I am a woman and I like clothes. The connection between those two facts should not be an assumption though it is a typical one in our culture. I don't consider myself particularly girly, but neither am I a tomboy and my clothes are definitely feminine. In my lifetime I have had friends who seemed to live for the next shopping trip and friends who consider clothing to be that stuff you need to cover your body because it's cold and we are a relatively modest culture. Some might disagree with me there. I suppose I am somewhere in the middle but it has always been a guilty pleasure to get new clothes. Even when much of my clothing is not exactly new but is new to me. A recent and significant life change has had me thinking quite a bit about my relationship to clothes.
I suppose it is more than one change really, I got divorced and now live on my own in an apartment instead of a big house and I have had to stop working due to a chronic illness. This means I spend a great deal of time at home and alone. On many days I am simply bed bound or sofa bound and too tired to even shower. In this condition why do I really need much beyond pyjamas and sweat pants? And yet I have continued to buy clothes, and in fact, with the freedom to spend my money however I like, to make mistakes with nobody clucking at me about the cost of them and to wear whatever I please because the only person I have to please is myself, I have done perhaps more buying and discarding of clothes in the past few years than at any point in my life. I should add that I also lost 30 pounds, which gave me at least some excuse to buy some new clothes at one point. But there has also been a journey involved here, one in which I was finding out who I am now. Not only a woman who is slightly smaller in body, but a woman who no longer needs to dress for work. What, should I wear? I asked myself. What do I need and what do I want and how do I justify it?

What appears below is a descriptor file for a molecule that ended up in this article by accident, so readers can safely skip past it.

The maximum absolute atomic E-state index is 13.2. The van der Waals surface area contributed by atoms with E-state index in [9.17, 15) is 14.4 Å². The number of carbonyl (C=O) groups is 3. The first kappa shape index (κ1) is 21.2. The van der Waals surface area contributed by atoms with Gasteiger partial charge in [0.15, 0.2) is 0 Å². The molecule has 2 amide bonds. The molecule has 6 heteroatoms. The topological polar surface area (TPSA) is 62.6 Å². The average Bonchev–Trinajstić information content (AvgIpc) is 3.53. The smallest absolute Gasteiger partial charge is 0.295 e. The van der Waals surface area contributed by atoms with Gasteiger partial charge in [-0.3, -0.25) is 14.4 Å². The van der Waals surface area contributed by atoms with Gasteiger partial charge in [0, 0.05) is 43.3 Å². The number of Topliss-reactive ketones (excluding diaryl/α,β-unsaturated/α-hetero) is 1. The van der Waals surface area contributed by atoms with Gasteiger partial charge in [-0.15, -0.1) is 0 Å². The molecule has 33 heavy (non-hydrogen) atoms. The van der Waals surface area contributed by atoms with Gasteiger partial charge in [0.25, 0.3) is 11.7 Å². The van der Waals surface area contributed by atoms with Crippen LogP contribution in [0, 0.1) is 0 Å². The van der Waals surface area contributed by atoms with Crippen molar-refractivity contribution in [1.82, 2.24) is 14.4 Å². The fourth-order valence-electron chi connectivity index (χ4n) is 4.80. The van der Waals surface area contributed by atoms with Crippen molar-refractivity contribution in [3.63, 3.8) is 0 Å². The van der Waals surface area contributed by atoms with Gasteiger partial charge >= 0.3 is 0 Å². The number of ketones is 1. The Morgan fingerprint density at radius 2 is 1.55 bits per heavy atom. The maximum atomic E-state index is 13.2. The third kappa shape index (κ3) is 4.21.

most of my clothing comes from thrift shops or discount stores. The drawback to this is that it can make it easier to buy the wrong stuff. And I have bought a lot of wrong stuff. I have spent three years figuring out what fits me, what looks good on me, what suits my personal taste and perhaps the most confusing one of all, how can I justify anything other than jeans and tee shirts when I dont' have to go anywhere?
None of my peers dress in anything much beyond the tee shirt and jeans formula. Some of them wear nice jeans, modern in style and dark in colour, and pair these with a nice blouse and some comfortable shoes. I am the only one in my peer group who wears a skirt just to go grocery shopping or even just to hang out at home in. I have more clothes than I truly need and in large part of this is due to having many skirts and dresses. I have more shoes than I really need too, and boots ( Oh I love boots ) though probably not as many as the typical fashionista.
I can afford these things, though that doesn't mean my money couldn't be better spent. I have struggled with the guilt of having such a wardrobe and then I realised something. The whole point is that I do it for myself. No, there is no work situation to dictate what I wear and nobody I need to impress. But putting on something nice, something pretty and flattering on one of the days when I am feeling good and can get up and shower and perhaps even go out, is actually a significant part of my self care.
Yes, self care is something I am still learning how to do better. It helps me to feel like I have a purpose, like there is a day ahead of me worth getting out and participating in. It helps to make a distinction between the sick days and the feeling better days and thus it boosts my morale. This is important. This is part of taking care of myself. This is something that works for me and because it works I don't have to justify it to anyone. I understand now why I do it and I am satisfied with my own reason. I am the only person I need to satisfy.